Evaluation of safety treatments at roadwork zones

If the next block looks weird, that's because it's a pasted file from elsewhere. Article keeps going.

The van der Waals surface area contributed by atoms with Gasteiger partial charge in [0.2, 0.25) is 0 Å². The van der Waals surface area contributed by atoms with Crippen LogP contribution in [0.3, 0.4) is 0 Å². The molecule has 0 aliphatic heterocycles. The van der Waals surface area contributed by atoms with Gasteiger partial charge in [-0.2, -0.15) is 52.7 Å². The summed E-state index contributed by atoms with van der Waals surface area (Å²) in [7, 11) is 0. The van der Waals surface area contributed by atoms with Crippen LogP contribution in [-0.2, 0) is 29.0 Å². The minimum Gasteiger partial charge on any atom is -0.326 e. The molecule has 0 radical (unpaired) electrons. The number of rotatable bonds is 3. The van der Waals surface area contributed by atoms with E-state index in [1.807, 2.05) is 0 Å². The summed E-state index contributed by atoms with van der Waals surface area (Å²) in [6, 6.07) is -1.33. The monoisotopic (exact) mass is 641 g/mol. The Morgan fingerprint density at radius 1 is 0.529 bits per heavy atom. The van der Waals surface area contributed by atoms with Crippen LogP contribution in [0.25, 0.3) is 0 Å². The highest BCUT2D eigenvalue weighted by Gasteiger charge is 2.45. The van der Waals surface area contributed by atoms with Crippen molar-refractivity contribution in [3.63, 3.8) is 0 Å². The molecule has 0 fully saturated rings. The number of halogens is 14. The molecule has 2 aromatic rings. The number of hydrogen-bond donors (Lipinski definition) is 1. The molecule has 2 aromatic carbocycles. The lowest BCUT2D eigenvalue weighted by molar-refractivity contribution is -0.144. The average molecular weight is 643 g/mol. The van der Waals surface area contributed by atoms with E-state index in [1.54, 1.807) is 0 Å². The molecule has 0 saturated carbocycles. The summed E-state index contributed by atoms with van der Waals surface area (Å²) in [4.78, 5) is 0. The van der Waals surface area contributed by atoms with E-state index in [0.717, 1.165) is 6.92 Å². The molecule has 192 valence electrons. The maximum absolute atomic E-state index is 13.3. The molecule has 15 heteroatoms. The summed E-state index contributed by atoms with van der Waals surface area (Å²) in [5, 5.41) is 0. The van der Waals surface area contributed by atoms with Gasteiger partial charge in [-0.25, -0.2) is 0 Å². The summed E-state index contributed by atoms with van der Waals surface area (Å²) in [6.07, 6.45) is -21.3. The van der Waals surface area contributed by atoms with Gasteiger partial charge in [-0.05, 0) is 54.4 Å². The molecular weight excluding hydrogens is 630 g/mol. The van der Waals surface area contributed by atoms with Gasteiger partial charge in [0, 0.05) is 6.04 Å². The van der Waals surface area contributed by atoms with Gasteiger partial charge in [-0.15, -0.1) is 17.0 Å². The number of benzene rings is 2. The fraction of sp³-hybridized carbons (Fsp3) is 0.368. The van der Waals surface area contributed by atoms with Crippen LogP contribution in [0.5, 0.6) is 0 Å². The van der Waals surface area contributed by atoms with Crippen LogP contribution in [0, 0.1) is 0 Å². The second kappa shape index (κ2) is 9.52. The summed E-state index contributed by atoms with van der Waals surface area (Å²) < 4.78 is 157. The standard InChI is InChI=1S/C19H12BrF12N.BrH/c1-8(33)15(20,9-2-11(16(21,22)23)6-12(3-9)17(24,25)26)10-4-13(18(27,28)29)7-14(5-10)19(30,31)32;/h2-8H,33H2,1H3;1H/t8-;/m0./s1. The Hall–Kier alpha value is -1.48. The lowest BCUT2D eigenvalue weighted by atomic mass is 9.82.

A major 3-year research project to improve safety at roadworks has recently been completed by the Centre for Accident Research and Road Safety – Queensland (CARRS-Q) and industry partners. This project involved developing strategies to mitigate roadwork hazards including speeding. This paper presents three on-road evaluation studies on the effectiveness of some current and new safety treatments: use of pilot vehicles, variable message signage (VMS), police enforcement with and without VMS, and remote-controlled traffic control devices. The speed reduction potential of pilot vehicles was evaluated at a highway site. Results showed that pilot vehicles reduced average speeds within the work area, but not at a downstream location. Combinations of VMS and police enforcement were evaluated at a motorway site and results showed that police enforcement accompanied with VMS had greater effects on reducing speeds than either of these treatments alone. Three new remote-controlled traffic control devices—red and amber lights, red light and amber arrow, and a robotic stop/slow sign—were evaluated at a highway site. Results showed that the red light and amber arrow option produced consistent effects on the speeds at the approach to traffic controls and at a location inside the work area. This paper presents the first rigorous evaluations of these roadwork safety treatments in Queensland.